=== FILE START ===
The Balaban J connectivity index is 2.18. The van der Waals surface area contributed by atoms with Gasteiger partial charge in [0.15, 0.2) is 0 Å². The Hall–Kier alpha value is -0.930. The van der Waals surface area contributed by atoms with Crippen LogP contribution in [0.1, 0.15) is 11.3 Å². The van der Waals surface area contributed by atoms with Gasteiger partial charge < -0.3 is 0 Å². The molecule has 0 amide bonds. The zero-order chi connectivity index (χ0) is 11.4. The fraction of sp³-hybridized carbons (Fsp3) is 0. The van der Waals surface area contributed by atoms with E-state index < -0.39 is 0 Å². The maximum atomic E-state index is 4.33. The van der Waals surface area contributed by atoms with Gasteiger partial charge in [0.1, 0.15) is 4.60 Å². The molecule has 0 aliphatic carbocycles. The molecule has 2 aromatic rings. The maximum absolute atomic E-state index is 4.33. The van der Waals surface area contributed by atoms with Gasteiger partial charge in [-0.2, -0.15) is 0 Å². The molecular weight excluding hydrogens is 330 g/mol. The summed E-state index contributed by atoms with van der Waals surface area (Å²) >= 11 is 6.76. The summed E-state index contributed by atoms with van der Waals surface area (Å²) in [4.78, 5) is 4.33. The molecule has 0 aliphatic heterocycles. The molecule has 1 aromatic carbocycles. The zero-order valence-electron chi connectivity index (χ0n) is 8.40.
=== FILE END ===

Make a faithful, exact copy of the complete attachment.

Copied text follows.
The Balaban J connectivity index is 2.18. The van der Waals surface area contributed by atoms with Gasteiger partial charge in [0.15, 0.2) is 0 Å². The Hall–Kier alpha value is -0.930. The van der Waals surface area contributed by atoms with Crippen LogP contribution in [0.1, 0.15) is 11.3 Å². The van der Waals surface area contributed by atoms with Gasteiger partial charge < -0.3 is 0 Å². The molecule has 0 amide bonds. The zero-order chi connectivity index (χ0) is 11.4. The fraction of sp³-hybridized carbons (Fsp3) is 0. The van der Waals surface area contributed by atoms with E-state index < -0.39 is 0 Å². The maximum atomic E-state index is 4.33. The van der Waals surface area contributed by atoms with Gasteiger partial charge in [0.1, 0.15) is 4.60 Å². The molecule has 0 aliphatic carbocycles. The molecule has 2 aromatic rings. The maximum absolute atomic E-state index is 4.33. The van der Waals surface area contributed by atoms with Gasteiger partial charge in [-0.2, -0.15) is 0 Å². The molecular weight excluding hydrogens is 330 g/mol. The summed E-state index contributed by atoms with van der Waals surface area (Å²) >= 11 is 6.76. The summed E-state index contributed by atoms with van der Waals surface area (Å²) in [4.78, 5) is 4.33. The molecule has 0 aliphatic heterocycles. The molecule has 1 aromatic carbocycles. The zero-order valence-electron chi connectivity index (χ0n) is 8.40.